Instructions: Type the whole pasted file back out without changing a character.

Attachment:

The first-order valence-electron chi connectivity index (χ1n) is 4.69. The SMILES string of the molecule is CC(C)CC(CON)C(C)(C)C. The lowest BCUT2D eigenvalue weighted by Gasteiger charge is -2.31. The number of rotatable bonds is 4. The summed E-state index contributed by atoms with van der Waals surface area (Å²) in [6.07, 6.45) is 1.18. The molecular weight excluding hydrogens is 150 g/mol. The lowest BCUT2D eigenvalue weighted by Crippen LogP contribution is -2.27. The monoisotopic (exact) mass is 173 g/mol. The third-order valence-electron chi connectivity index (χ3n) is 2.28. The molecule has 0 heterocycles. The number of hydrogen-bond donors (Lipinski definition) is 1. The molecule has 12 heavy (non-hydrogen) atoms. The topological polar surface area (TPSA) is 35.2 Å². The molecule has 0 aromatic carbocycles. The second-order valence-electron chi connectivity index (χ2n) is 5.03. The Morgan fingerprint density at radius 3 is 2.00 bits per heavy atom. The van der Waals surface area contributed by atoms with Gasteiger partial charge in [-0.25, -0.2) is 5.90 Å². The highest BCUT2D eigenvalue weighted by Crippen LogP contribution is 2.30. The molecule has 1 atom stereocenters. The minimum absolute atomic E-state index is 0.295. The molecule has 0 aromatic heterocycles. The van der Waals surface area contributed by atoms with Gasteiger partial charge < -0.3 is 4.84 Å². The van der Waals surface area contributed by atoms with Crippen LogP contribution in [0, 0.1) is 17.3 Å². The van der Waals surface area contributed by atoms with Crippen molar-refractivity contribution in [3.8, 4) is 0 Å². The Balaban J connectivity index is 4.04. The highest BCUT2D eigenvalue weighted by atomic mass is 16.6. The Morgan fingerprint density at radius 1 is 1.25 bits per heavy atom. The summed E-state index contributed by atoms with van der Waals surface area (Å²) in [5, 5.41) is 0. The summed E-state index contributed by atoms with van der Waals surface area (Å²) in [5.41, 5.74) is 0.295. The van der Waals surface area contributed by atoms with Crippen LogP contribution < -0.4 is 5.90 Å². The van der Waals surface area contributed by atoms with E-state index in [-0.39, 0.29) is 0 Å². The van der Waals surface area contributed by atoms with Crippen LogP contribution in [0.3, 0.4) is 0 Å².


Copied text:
The first-order valence-electron chi connectivity index (χ1n) is 4.69. The SMILES string of the molecule is CC(C)CC(CON)C(C)(C)C. The lowest BCUT2D eigenvalue weighted by Gasteiger charge is -2.31. The number of rotatable bonds is 4. The summed E-state index contributed by atoms with van der Waals surface area (Å²) in [6.07, 6.45) is 1.18. The molecular weight excluding hydrogens is 150 g/mol. The lowest BCUT2D eigenvalue weighted by Crippen LogP contribution is -2.27. The monoisotopic (exact) mass is 173 g/mol. The third-order valence-electron chi connectivity index (χ3n) is 2.28. The molecule has 0 heterocycles. The number of hydrogen-bond donors (Lipinski definition) is 1. The molecule has 12 heavy (non-hydrogen) atoms. The topological polar surface area (TPSA) is 35.2 Å². The molecule has 0 aromatic carbocycles. The second-order valence-electron chi connectivity index (χ2n) is 5.03. The Morgan fingerprint density at radius 3 is 2.00 bits per heavy atom. The van der Waals surface area contributed by atoms with Gasteiger partial charge in [-0.25, -0.2) is 5.90 Å². The highest BCUT2D eigenvalue weighted by Crippen LogP contribution is 2.30. The molecule has 1 atom stereocenters. The minimum absolute atomic E-state index is 0.295. The molecule has 0 aromatic heterocycles. The van der Waals surface area contributed by atoms with Gasteiger partial charge < -0.3 is 4.84 Å². The van der Waals surface area contributed by atoms with Crippen LogP contribution in [0, 0.1) is 17.3 Å². The van der Waals surface area contributed by atoms with Crippen molar-refractivity contribution in [3.8, 4) is 0 Å². The Balaban J connectivity index is 4.04. The highest BCUT2D eigenvalue weighted by atomic mass is 16.6. The Morgan fingerprint density at radius 1 is 1.25 bits per heavy atom. The summed E-state index contributed by atoms with van der Waals surface area (Å²) in [5, 5.41) is 0. The summed E-state index contributed by atoms with van der Waals surface area (Å²) in [5.41, 5.74) is 0.295. The van der Waals surface area contributed by atoms with Crippen LogP contribution < -0.4 is 5.90 Å². The van der Waals surface area contributed by atoms with E-state index in [-0.39, 0.29) is 0 Å². The van der Waals surface area contributed by atoms with Crippen LogP contribution in [0.3, 0.4) is 0 Å².